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Species Page - Archanara subflava
Archanara subflava ->species page

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scientific name    Archanara subflava    

common name     Subflava Sedge Borer

It occurs locally throughout most of Alberta, in all natural regions. It is found is and near marshes and other wetlands.

A medium-size moth (3.5-4.0 cm wingspan) with pale yellow brown to deep rust brown forewings with a darker shade along the cubital vein and a prominent row of dark dots marking the postmedian line where it crosses the veins, and a dark shade in the middle of the outer margin. The hind wings are tan to almost white, much paler than the forewings. Similar to Archanara oblonga, but subflava is generally much lighter in color, has much paler hindwings and lacks the row of terminal dots on the forewings. The illustrated specimen on the right is from the Moths of Canada website; the dark specimen is from Grant Co., WA.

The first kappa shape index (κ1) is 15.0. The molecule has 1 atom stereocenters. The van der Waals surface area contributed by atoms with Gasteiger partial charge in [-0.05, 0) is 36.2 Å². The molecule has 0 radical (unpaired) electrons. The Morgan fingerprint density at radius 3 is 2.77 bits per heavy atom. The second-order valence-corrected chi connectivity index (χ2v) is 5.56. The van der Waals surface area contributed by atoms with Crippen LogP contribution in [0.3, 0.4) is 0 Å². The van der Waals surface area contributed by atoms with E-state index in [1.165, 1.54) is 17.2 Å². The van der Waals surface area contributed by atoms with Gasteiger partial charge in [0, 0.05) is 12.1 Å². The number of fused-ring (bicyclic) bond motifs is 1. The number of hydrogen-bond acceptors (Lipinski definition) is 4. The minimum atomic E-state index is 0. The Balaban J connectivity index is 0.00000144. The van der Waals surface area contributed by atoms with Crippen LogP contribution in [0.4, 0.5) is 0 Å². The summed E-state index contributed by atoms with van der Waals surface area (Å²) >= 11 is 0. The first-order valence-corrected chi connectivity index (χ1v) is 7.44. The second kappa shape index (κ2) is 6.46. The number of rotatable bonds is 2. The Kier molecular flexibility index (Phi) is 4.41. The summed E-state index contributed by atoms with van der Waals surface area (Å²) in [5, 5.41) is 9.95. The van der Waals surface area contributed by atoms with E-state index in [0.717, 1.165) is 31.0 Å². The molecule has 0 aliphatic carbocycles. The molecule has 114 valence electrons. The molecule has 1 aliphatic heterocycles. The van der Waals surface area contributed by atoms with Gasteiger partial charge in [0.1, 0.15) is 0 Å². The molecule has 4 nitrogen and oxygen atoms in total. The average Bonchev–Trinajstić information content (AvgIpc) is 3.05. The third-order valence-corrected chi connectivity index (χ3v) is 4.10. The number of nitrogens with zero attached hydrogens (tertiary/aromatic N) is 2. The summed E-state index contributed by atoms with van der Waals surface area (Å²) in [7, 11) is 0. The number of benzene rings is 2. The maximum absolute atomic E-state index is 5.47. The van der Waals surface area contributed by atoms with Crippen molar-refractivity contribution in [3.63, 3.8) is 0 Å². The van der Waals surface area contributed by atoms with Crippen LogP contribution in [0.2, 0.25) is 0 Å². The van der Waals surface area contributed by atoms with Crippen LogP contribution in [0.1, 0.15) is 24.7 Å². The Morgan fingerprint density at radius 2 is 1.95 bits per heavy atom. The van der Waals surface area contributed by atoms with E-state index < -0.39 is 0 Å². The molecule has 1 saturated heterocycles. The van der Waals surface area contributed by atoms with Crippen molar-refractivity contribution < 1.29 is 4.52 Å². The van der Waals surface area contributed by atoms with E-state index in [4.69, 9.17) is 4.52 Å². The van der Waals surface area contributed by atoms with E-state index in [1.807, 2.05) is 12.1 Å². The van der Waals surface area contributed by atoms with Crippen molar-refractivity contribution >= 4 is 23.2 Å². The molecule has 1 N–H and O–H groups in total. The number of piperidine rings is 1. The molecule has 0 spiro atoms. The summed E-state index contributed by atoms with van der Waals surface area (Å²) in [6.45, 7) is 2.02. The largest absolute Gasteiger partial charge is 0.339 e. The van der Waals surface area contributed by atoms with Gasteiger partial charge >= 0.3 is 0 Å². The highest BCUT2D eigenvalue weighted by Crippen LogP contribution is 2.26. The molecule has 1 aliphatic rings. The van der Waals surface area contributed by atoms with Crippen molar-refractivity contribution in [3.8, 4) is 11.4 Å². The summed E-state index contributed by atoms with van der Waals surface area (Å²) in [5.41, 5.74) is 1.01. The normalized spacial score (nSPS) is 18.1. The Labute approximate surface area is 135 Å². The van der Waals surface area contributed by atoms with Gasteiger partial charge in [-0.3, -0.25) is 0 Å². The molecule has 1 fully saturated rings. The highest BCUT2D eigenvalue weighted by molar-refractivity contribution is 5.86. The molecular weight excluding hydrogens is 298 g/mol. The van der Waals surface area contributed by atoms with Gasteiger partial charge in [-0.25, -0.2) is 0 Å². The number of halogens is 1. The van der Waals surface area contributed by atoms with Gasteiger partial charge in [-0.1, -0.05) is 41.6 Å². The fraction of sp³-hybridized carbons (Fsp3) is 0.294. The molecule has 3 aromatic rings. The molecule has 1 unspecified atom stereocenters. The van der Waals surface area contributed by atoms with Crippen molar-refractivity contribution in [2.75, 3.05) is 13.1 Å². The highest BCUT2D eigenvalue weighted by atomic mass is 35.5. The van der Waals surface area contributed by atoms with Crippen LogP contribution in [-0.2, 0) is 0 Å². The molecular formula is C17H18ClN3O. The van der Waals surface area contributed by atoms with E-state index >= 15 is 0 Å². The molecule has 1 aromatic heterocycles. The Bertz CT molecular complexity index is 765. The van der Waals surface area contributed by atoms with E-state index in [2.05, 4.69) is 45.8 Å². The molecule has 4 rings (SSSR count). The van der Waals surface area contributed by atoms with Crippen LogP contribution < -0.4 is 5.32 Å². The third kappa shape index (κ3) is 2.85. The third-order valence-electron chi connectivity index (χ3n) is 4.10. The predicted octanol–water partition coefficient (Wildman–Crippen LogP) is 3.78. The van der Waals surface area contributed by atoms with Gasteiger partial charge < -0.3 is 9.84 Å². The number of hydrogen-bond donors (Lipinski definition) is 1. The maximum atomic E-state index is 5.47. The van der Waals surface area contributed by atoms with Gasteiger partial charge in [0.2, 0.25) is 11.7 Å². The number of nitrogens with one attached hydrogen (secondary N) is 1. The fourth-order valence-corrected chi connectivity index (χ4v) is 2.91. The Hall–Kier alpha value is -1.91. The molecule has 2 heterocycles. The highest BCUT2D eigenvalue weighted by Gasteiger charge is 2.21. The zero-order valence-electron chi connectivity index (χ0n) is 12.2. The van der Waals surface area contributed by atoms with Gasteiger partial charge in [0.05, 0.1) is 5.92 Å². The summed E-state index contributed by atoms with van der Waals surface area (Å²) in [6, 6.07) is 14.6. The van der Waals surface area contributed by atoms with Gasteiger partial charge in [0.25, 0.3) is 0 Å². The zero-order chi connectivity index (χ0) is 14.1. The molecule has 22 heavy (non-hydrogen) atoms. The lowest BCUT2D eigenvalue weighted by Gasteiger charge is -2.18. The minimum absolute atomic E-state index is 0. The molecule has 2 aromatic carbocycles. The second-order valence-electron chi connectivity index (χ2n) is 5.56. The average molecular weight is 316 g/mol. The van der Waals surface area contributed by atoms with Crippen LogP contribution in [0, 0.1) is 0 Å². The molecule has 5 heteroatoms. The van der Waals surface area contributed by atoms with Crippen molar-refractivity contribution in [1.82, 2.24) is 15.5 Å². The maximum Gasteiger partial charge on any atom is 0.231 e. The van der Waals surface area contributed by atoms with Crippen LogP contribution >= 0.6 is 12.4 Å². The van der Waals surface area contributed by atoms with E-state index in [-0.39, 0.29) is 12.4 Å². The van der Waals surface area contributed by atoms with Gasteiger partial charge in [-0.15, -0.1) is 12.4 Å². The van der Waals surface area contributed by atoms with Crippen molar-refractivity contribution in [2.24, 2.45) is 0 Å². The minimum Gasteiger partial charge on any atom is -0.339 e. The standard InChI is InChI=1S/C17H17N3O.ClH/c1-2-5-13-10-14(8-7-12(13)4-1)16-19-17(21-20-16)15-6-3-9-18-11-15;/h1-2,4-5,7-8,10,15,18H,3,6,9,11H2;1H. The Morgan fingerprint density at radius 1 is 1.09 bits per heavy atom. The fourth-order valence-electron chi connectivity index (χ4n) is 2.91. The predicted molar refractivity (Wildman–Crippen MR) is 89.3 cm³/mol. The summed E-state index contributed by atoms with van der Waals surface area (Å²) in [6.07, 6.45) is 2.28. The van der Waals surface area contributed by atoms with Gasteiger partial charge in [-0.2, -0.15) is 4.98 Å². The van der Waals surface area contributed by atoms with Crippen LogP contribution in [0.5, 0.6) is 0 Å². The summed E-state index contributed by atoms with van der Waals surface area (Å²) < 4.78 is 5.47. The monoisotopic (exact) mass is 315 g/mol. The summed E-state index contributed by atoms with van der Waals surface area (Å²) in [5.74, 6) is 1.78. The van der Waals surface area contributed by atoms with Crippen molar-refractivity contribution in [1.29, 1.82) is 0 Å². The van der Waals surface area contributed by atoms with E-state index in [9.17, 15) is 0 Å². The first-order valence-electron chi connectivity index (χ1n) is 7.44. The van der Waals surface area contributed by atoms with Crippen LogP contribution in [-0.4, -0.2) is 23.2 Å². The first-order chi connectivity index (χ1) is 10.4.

life history
Adults are nocturnal and come to light. There is a single brood each year. The larvae are borers in cattails, rushes and bulrushes (Typha, Scirpus). The life history is very similar to that described for A. oblonga.

Nova Scotia west to BC, south to New Jersey in the east and Utah and California in the west.

The Subflava Sedge Borer may be found far from its wetland habitat and hostplants. The reedy ponds and marshes where this moth breeds are scattered across the landscape like islands in a sea. Many of these are intermittent, appearing and disappearing with changes in moisture regimes, and it is not surprising that subflava disperses to colonize new sites, as do other aquatic insects such as Dytiscus water beetles.

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References (3)
Specimen Info
There are 76 specimens of this species in the online database
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Specimen List (76)


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